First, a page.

Agisting Alpacas - Alpaca Owners Without the Land - Alpacas of Montana


Agisting Alpacas - Alpaca Owners Without the Land

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Agisting Alpacas - Alpaca Owners without the Land

There are many ways to own alpacas, and one of them is owning them without the land.  We have a dozen or so agisted - or boarded - alpacas on our farm.  Their owners are either in the transition of creating their own farms or do not have the appeal as I do to work with alpacas around the clock, on their camelid schedule.
As with all livestock, and pets for that matter, you cannot just lock them up on any given day you want to go to the beach, graduation or vacation and have them wait until you get back to care about them.  It takes preparation, especially when you have other owner's animals on your farm.

We have been extremely lucky with our agisters.  All are respectful of our space, give notice when coming out and allow us make decisions if something crucial is happening.  Caring for someone else's animals is not something to go into lightly. You are taking on more lives to be responsible for, as well as more people to call you with 30 minutes notice that they have family in town and want to stop by.  Before you agist, consider a few givens when getting into this aspect of the business:
More Alpacas Means More Care:
Alpacas themselves are overall very healthy, hardy animals.  However, the more you have the more likely you are to increase your time needed - be it walking through the herd checking on everyone, bottle feeding, vet checks, etc.  We have 120 alpacas of our own, so 48 extra feet to trim, top knots to cut and teeth to maintain is more hours spent in the barn. We treat all of the alpacas as they are our own and all are equally cared for.  Even if its not yours, you may end up sleeping in the barn with a sick cria while the owner is in her / his own bed.
Add on some Insurance:
Bringing more people onto the farm means a higher innate risk of an accident.  Be clear and thorough about your property receiving commercial, Ag insurance.  Also, all agisted alpacas are required to have insurance.
You are now the Expert:
James and I pride ourselves on our years of knowledge and alpaca keeping.  But if something goes wrong, you must have in place that you have authority to act on what you think is right, as well as the confidence and concern to do so.   You are taking on a large responsibility - financially and for another's health.  Agistee owners must respect what you suggest is right for the alpaca, even if it costs more.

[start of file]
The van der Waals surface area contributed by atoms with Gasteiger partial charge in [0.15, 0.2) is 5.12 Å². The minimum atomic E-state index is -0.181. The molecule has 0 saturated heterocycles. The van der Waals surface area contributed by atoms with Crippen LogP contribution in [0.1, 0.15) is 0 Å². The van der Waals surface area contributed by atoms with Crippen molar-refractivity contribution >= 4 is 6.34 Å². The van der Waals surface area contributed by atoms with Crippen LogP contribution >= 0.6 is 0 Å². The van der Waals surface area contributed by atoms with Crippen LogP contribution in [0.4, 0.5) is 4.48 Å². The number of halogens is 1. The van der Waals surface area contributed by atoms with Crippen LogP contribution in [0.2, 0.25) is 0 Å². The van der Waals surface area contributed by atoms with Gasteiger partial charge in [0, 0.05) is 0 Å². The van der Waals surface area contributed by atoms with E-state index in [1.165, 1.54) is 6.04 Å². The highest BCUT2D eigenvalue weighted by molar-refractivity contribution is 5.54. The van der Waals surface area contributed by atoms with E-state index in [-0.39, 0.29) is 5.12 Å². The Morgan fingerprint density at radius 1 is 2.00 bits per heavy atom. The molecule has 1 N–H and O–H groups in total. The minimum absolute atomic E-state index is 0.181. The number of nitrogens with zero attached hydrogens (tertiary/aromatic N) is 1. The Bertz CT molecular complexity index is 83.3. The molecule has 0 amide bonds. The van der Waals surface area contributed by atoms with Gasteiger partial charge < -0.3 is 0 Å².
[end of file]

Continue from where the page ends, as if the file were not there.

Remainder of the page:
Be Clear and Consistent:
All of our boarders receive a bill and an update regarding their alpacas quarterly.  Their fees cover all minor items - hay, deworming, trimming.  Outlying expenses - shearing and vet costs - are additonal charges.  Keep your records up to date and be able to retrieve their information quickly, lest it look like you have no clue who their alpaca is. 
Keep the house clean:
Just today, we had someone knock our door for a farm visit.  I had just emptied the refrigerator's contents onto the counter to clean it, 67 felted hats were drying on the floor and laundry was piled on the couch.  Get ready, because you can have company at any time.

Keep agisters involved:
Some agisters just want a check when an alpaca is sold.  Others visit every few weeks to check on their herd.  I always encourage agisters to be as involved as they want to be - invite them to help out with shearing, farm days, having babies (their own or yours) getting hay, raking manure.  Just because they do not have land doesn't mean they do not want to be a part of the farm life on occasion.
Of course, being an agistor is not always a bowl of cherries.  Or perhaps it is, but before enjoying it with abandon, one must consider the pits. Agistment, like alpaca ownership (for us) is a business.  However, it is a business that goes on all day, all night, all weekend, and even if there is a family emergency.  Many of us relish a business that could be pursued from home, but don't often consider all of the ramifications of conducting such a business. 
We have learned a few lessons along the way.  We try to work from a position of mutual trust and reinforce that with a written contract.  Above all, I treat our agisted alpacas as we do our own.

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